Imagine if members of the Mormon or Catholic communities were forced to declare that they were “non-Christian” in order to cast a ballot in the 2012 U.S. elections. In a few months, Pakistanis will take to the polls to elect a new government, and for the second consecutive election cycle, millions of Muslims belonging to the Ahmadiyya Muslim Community —an intensely persecuted religious community branded “non-Muslim” by constitutional amendment—will sit home without the ability to freely exercise their right to vote. Pakistan’s little known voter apartheid system is not only a human rights debacle but also a self-inflicted open wound that all Pakistanis should acknowledge and treat.
The equal right to vote is part of Pakistan’s DNA. Addressing Pakistan’s First Constituent Assembly on August 11, 1947, Pakistan’s founder, Muhammad Ali Jinnah, commented: “Every [Pakistani], no matter what his colour, caste or creed, is first, second or last a citizen of the State with equal rights, privileges and obligations.” Jinnah would later caution Pakistanis about the need “to stand guard over the development and maintenance of democracy.” In the face of Jinnah’s timeless pronouncements, however, Pakistan’s electoral system has devolved into a façade that conceals inequity and threatens the integrity of Pakistan’s democracy.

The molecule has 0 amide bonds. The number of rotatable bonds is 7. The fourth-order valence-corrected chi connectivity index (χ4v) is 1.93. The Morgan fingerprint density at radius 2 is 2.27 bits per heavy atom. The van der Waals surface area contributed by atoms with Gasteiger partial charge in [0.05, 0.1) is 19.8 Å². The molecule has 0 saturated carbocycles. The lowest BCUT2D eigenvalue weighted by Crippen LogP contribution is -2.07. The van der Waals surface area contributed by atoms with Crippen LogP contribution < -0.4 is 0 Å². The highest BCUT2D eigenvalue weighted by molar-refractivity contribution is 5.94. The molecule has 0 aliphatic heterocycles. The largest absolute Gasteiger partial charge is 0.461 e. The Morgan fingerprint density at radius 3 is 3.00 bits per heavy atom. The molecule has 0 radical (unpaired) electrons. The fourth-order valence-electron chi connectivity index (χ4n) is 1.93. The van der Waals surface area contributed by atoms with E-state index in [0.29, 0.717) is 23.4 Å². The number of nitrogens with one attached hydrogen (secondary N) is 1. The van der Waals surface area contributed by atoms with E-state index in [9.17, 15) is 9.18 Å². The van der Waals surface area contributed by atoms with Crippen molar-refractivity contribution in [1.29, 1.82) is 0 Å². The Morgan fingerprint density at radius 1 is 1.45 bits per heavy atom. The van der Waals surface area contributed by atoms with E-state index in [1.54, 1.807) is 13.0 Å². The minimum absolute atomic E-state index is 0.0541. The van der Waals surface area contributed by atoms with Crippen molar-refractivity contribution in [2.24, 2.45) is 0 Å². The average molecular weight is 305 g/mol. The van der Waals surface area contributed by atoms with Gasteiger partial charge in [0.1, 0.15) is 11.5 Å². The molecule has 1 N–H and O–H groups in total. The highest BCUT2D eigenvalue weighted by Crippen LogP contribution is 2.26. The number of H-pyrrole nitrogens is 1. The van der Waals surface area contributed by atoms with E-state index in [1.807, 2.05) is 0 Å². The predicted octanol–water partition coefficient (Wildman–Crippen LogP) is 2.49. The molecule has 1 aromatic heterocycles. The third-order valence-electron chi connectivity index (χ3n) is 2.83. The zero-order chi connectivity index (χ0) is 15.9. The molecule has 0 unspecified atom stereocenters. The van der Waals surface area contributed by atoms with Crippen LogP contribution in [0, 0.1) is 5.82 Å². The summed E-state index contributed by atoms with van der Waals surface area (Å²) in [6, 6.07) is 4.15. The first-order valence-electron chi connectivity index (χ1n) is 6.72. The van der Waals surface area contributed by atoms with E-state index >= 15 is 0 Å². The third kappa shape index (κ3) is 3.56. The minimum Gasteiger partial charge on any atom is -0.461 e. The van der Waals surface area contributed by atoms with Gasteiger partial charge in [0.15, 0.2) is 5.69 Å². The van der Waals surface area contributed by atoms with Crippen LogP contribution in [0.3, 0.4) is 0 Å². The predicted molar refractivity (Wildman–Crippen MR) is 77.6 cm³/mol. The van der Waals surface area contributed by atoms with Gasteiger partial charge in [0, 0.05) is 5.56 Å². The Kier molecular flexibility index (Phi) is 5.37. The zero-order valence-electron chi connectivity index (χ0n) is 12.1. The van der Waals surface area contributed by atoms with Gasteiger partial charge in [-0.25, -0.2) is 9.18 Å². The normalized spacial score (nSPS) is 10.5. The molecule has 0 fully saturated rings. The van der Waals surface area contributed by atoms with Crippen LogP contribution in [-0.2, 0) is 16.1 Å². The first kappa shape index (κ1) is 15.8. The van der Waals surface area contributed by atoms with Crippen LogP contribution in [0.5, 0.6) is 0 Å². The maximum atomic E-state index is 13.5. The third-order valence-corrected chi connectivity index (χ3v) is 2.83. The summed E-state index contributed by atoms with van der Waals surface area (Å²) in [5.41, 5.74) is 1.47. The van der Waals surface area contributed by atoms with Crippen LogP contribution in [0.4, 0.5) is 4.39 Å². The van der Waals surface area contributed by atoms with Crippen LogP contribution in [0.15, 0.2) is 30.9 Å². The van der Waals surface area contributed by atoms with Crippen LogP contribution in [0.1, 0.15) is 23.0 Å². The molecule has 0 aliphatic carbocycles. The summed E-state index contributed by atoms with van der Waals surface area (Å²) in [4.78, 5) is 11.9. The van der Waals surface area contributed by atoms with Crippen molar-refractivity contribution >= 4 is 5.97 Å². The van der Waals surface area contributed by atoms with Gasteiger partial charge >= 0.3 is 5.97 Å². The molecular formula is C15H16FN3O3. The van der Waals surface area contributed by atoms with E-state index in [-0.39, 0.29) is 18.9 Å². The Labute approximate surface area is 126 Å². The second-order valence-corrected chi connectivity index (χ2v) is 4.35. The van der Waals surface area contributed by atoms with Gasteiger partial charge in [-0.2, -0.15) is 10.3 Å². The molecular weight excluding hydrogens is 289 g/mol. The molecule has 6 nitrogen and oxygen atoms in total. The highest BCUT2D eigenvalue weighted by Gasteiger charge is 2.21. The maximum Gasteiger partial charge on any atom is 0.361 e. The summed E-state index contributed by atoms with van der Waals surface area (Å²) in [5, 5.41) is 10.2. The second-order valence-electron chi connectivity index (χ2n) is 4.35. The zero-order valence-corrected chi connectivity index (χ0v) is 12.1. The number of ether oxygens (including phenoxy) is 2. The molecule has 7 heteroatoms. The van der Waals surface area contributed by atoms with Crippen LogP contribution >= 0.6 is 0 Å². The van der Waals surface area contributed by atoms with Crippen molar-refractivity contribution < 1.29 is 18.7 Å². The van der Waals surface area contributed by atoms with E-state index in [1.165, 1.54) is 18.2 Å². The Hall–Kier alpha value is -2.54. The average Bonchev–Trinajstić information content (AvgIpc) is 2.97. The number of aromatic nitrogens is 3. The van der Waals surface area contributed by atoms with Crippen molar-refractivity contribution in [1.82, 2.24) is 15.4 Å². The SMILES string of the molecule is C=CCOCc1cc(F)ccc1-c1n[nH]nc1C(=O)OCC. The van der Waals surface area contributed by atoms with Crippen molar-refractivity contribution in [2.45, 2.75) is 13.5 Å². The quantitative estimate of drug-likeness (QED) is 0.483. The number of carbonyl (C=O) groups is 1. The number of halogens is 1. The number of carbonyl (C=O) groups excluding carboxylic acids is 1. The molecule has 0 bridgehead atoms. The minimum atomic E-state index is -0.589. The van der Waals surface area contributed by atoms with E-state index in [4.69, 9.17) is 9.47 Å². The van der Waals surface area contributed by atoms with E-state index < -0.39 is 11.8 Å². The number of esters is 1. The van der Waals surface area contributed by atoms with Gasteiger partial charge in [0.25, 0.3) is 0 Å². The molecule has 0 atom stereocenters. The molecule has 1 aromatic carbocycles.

For decades, as part of a joint electorate system, all Pakistani citizens had an equal vote irrespective of their faith. A Christian, Hindu, Sikh or a Muslim (regardless of what kind of Muslim) shared the same political franchise and same opportunity to elect political candidates for office. But in 1985, spurred on by religious hardliners who could not stomach sharing the right to vote with non-Muslims or minorities, the military dictator Zia-ul-Haq ordered a split of the joint electorate and the creation of “non-Muslim” electoral rolls where non-Muslims and Ahmadi Muslims (who were declared “non-Muslims” in 1974) could only vote for 5% of National Assembly seats allocated for them. This executive decree effectively disenfranchised non-Muslims who did not want to be segregated from mainstream society. For Ahmadi Muslims, in particular, the split of the joint electorate was especially pernicious because they were now forced to disavow their Muslim identity against their conscience in order to vote. Not surprisingly, after 1985, Ahmadi Muslims sat out national, state and local elections.